Rick Sutcliffe is the name mentioned most often here. The red-headed right-hander went 16-1 with a 2.69 ERA and 155 strikeouts in 155 innings pitched after being acquired by the Cubs from the Indians in June 1984. Dwight Gooden, Joaquin Andujar and Mario Soto all had more victories that season. Bruce Sutter logged 45 saves with a 1.54 ERA. And all of them spent the entire season with their respective teams. Yet Sutcliffe blew them away in the balloting with 120 points (runner-up Gooden had 45).
There have been others who earned votes with strong half seasons after switching leagues. In 1998, Randy Johnson, who went 10-1, 1.28 in 11 starts after being traded from Seattle to Houston, finished seventh in the NL balloting. In 1987, Doyle Alexander, who went to Detroit from Atlanta in mid-August and went 9-0 with a 1.53 ERA to help push the Tigers to the AL East title, finished fourth in the AL voting.
In fact, what was Fingers' Cy Young in 1981 if not a partial-season version, due to the strike that gutted the season in the middle of the schedule? After going 1-2 with 12 saves and three blown saves in the "first half'' he went 5-1 with 16 saves as Milwaukee earned a share of the playoffs in the AL East in the second half.
Far more common are pitchers who take a couple months to reach their full Cy Young form, and steal the award from the early favorite. Sabathia deserves to be in that group, regardless of where he began the season.
4. Get over the sanctity of the leagues stuff
Switching leagues makes performing at an award-winning level more difficult, not less so. It's harder to dominate an unfamilar league with unfamiliar opponents and surroundings and no preparation time. Count me in the minority who believed that Mark McGwire -- back in our gullible, digging-the-long-ball days in 1997 -- deserved to be a more viable MVP candidate, well, somewhere than he was. All McGwire did that season was club 58 home runs and drive in 123. Yet he finished 16th in balloting for the NL MVP and didn't rank even one 10th place vote in the AL because he got traded from Oakland to St. Louis at the end of July. Larry Walker and Ken Griffey Jr., the MVP winners in the NL and AL that year, have nothing to apologize for. But when someone can lose out by doing nothing wrong and simply getting traded, the system does.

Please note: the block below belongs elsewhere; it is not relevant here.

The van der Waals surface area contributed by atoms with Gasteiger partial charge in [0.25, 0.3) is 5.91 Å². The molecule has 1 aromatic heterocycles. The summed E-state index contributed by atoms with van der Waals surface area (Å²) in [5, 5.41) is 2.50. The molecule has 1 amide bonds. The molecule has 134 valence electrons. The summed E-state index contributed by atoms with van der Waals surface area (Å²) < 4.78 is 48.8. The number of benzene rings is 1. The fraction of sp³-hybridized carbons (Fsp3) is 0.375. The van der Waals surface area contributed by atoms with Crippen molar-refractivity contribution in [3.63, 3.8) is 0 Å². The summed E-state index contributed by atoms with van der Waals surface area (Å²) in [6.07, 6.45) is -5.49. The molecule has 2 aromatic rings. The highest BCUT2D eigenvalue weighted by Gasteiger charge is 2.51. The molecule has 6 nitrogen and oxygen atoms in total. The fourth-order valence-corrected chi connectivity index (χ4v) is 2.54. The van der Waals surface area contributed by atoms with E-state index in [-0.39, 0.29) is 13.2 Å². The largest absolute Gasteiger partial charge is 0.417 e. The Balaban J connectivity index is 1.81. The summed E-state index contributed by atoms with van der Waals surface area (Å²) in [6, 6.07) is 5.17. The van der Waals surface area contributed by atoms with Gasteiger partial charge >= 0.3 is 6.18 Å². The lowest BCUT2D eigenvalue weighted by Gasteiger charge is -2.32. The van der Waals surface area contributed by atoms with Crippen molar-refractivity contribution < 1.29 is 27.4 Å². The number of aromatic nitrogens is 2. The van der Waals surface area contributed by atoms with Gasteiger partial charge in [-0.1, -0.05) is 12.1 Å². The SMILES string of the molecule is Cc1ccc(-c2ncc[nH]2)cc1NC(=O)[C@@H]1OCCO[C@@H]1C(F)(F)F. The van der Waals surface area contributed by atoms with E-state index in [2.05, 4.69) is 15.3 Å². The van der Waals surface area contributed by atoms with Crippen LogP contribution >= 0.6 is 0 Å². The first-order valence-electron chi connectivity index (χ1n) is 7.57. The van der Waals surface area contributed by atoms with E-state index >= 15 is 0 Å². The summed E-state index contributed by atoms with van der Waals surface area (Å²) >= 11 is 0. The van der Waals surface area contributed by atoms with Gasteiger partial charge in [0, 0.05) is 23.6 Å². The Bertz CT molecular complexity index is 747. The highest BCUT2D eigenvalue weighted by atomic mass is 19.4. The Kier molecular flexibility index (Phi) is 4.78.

You have to take the bad with the good here, of course. That means that Sabathia, if the Cleveland portion of his season counted, would be 14-8 with a 2.95 ERA. Right now, that's probably not good enough to unseat Arizona's Brandon Webb (19-4, 2.74). But give Sabathia the month of September, with every start counting in the Brewers' NL Central and wild card chases, and he might overtake the Diamondbacks' right-hander.
5. Timing and history can make a powerfully persuasive argument
Two pitchers in Brewers history have won the Cy Young Award. Fingers got it in 1981 as the finishing piece to an offensive powerhouse (Harvey's Wallbangers) otherwise ready to win. The next season, Pete Vuckovich, his 3.34 ERA and a 1.50 WHIP beat a lot of prettier competition -- Jim Palmer, Dave Stieb, Sutcliffe -- because his guile and tenacity earned him an 18-6 record, even with a bum shoulder late in the season, and helped earn the Brewers their only full-season division title.
Sabathia might end up posting numbers even more impressive than either of those men, while helping Milwaukee to only its third postseason experience and first since that 1982 team. That alone makes him deserving of serious consideration.
Convinced yet? Let's watch it play out over the next month. Just for the record, too, let's not eliminate Rich Harden, the Cubs' counter to Milwaukee's acquisition of Sabathia. Since arriving from Oakland, Harden has gone 4-1 with a 1.47 ERA, 70 strikeouts in 49 innings and a dazzling 0.857 WHIP. Given another month, he could end up as the NL's best pitcher -- and that is what the Cy Young award is all about.